Caitlin Parsons '02: Singer, Songwriter, Scientist
Like many of her young peers in the 1980s, Caitlin Parsons '02 was a Madonna junkie. But unlike most six-year-olds mugging before their bedroom mirrors hairbrush mike in hand, Parsons practiced for real. Punked up with hairdos by her professional coiffeur dad, and outfits sewn by Mom, Caitlin belted out versions of True Blue and Everybody onstagewell, the old proscenium stage at Woodlin Elementary in Silver Spring, Maryland. But those early talent show successes set her on a path of accomplishment in musicincluding playing the bass at the Kennedy Center and at Carnegie Hall with the National Youth Orchestra in 1996 and 1997that continues to earn her high praise today.
Parsons, a talented singer/songwriter and bass player, produced her own compact disc, In My Distraction, last year, and is now working on her second. She's just amazing, says Mark Gionfriddo, MHC's Catholic music director and instructor. I was completely blown away by her CD. Distraction's dozen songs narrate confessions of friendship, desire, love, and loss, and are performed in a soothing melodic alto evocative of today's folk-rock females, such as Sarah McLachlan and Tori Amos, both significant influences for Parsons. Her father, Doug, plays backup on guitar, but she provided other instrumentals for the CD, everything from the keyboard to the drum machine.
Parsons also sings with the MHC jazz band, where her vocal versatility
is manifest in a smoky torch song style reminiscent of artists from
the 1940s and 1950s. Gionfriddo notes that this work summons up Julie
London and Linda Ronstadt's Nelson Riddle phase. Ronstadt has
provided Parsons with much of her inspiration, says Gionfriddo. That
torch singer quality endears her to the audience, he says. She's
got that unique ability to connect with the audience that most professional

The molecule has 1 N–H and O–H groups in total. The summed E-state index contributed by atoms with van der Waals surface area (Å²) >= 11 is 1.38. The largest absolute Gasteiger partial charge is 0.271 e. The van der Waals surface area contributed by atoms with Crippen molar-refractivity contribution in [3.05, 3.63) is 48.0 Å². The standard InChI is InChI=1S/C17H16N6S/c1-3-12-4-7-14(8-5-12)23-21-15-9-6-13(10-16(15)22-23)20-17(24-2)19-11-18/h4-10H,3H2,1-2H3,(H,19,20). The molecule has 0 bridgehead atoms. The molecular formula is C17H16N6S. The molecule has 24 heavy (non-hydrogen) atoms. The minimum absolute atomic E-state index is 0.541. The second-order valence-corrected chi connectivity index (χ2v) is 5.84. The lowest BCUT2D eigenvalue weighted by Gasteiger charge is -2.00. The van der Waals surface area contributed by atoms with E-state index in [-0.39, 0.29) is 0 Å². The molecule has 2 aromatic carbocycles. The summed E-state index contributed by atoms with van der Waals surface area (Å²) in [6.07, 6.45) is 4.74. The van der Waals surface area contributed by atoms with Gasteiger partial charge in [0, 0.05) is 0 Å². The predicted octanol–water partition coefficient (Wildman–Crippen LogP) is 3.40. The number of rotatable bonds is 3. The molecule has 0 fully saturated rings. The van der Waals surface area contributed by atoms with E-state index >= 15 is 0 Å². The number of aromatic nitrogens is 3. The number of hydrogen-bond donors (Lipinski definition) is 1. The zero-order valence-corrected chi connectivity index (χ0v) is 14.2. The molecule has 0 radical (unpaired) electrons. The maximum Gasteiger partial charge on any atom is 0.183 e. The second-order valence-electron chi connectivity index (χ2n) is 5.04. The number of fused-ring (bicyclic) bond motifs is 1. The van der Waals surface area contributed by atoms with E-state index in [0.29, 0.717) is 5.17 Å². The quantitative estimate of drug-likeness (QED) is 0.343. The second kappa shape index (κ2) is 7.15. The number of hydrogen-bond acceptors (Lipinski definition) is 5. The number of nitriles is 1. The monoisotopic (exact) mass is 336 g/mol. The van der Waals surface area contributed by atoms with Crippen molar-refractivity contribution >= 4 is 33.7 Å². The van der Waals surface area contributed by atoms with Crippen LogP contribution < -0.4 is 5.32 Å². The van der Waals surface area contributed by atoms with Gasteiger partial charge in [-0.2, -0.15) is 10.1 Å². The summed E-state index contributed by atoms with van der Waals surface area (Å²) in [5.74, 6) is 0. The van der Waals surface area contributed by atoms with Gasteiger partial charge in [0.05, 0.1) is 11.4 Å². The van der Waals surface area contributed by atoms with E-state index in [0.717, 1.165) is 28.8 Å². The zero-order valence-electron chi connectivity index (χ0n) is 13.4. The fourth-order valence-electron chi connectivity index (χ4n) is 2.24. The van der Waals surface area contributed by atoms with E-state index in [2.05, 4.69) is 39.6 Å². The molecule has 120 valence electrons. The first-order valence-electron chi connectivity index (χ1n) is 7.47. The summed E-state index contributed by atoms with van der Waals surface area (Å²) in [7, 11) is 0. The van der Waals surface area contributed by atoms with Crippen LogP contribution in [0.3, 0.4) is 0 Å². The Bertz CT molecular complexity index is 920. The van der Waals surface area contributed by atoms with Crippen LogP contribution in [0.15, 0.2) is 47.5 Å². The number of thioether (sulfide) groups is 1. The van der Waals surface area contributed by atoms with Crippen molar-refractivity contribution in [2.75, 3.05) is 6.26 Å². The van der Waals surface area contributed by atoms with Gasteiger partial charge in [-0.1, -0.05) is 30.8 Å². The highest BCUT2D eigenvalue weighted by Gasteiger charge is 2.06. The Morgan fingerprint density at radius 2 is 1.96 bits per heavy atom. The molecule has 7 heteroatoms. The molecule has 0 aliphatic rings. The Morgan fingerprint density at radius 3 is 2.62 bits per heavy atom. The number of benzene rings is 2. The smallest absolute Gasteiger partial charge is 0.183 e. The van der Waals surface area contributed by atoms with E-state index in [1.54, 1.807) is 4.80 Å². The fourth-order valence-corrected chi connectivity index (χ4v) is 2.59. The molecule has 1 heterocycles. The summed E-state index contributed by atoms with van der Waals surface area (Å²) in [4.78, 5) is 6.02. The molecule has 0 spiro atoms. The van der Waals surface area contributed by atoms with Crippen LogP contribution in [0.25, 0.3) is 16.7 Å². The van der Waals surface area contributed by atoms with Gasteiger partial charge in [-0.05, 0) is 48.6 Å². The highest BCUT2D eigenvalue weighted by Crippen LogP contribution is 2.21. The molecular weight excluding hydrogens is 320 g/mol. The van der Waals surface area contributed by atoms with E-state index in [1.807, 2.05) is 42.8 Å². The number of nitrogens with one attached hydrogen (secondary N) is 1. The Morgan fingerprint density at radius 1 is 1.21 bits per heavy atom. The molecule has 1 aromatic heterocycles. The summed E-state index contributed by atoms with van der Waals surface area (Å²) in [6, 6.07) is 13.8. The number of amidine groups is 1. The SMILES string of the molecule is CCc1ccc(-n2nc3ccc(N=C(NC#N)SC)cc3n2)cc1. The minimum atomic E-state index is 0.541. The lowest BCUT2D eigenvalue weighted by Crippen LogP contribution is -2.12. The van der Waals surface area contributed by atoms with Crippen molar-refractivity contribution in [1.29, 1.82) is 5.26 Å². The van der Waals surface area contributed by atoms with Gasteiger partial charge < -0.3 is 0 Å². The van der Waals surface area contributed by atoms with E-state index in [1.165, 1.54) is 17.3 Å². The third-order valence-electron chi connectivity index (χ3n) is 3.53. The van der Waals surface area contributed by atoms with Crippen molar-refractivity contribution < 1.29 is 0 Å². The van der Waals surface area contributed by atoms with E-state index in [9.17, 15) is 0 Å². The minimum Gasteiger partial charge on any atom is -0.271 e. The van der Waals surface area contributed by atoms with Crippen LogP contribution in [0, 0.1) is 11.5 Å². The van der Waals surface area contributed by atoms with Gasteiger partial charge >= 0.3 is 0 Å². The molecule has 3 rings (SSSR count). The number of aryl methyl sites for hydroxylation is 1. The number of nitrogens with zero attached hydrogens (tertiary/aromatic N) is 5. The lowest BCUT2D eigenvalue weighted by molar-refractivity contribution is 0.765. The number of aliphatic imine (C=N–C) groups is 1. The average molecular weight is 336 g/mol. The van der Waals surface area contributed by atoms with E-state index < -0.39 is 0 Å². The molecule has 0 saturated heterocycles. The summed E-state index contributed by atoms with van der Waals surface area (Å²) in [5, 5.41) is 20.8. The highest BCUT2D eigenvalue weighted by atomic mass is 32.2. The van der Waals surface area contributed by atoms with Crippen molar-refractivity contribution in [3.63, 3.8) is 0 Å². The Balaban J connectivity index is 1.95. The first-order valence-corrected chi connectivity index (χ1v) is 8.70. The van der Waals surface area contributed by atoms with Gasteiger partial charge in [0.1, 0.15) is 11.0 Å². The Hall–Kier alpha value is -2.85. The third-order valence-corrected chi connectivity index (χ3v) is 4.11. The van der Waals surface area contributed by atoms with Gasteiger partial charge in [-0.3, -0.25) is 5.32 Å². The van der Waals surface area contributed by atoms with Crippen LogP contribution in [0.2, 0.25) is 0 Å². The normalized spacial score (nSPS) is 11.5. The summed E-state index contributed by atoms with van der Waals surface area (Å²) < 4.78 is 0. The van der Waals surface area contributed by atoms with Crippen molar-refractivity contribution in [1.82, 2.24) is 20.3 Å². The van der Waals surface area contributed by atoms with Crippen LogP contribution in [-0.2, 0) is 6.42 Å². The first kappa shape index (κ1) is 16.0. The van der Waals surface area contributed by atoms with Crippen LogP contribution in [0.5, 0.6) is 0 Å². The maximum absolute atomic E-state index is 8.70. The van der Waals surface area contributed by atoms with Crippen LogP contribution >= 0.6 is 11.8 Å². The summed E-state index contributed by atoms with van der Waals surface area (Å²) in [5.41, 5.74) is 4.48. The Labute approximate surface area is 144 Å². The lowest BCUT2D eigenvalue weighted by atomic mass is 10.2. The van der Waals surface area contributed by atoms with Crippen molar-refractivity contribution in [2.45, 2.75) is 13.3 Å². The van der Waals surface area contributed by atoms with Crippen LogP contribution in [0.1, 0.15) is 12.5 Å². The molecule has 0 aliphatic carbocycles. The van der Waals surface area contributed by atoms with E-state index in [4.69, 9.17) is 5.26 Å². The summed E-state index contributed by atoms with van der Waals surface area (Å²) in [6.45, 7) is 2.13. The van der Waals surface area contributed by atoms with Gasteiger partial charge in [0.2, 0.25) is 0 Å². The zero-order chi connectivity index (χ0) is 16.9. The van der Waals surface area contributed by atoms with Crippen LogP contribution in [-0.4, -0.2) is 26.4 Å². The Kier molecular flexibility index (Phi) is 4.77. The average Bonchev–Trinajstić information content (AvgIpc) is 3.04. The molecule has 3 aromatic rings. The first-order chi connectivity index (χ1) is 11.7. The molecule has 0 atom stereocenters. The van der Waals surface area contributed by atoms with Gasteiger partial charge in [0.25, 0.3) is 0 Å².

musicians strive for.
In addition to performing as a jazz vocalistshe's active
with the V-8s a cappella group as wellParsons is a proficient
instrumentalist. She plays bass (both acoustic and electric) on her
CD and in the jazz band (which Sarah Russo '01, a pianist, and
Parsons started in the spring of 1999). She also plays bass for MHC's
symphony orchestra and Euridice, the College's chamber orchestra
ensemble. She's just a great musician all around,
says Gionfriddo, who recounts a practice during which Parsons sat
in on the drums when he needed some percussion for a swing tune. She's
not even a drummer, but she started playing the part and figured it
out, he says. The piano became for Parsons the distraction
for which her CD is titled.
A natural with the microphone, Parsons is every bit as comfortable with the microscope. She is majoring in biology (her minor is music), and by all indications she has what it takes for a career in the sciences. Stan Rachootin, professor of biological sciences and Parson's adviser, is impressed not just with her versatility but with her keen memory. She is equally at home observing the feeding behavior of a leech, or connecting its movements to its anatomy, or measuring its biomechanical properties, says Rachootin. And, having taught her over three years, I am haunted by what she quotes back to me from her first year, or even before thata lecture she heard when she came for Preview [an MHC program for prospective students].
Last summer Parsons participated in a unique internship in Hawaii,
in which she backpacked on remote beaches of the Big Island collecting
data on an endangered turtle species. From 6 am to 2 am she measured
and tagged hawksbill sea turtles and observed their nesting habits.
And she spent plenty of time simply waiting for the creatures to come
ashore. It taught me how to be okay when I wasn't doing
anything, she says. I've been overcommitted my whole
life. But doing nothing in Parsons parlance means
keeping active nonetheless. Parsons wrote five songs during this period
and tapped out tunes on her portable keyboard back at the base camp
situated at the mouth of the Kilauea volcano. These songs will be
featured on her new CD.
Back at MHC, Parsons decided she needed to limit her commitments,
which meant leaving the MHC equestrian teamshe's been a
riding actively for a decadewhere Joy Collins, instructor and
assistant program director at the equestrian center, says she is noted
for her can-do attitude. Parsons says she could not have
done all that she has without the encouragement and support of her
parents, with whom she has special bonds. While her father has been
her mentor in the music world, her mother has become a sister in the
sciences. Cathy Parsons is now a biology major and Ada Comstock scholar
at Smith College.
While Parsons remains dedicated to science, her primary passion is music. My immediate goal is to keep my hands and my voice in the best shape they can be in. She plans to spend the summer in New York City with the hope of finding venues for performance.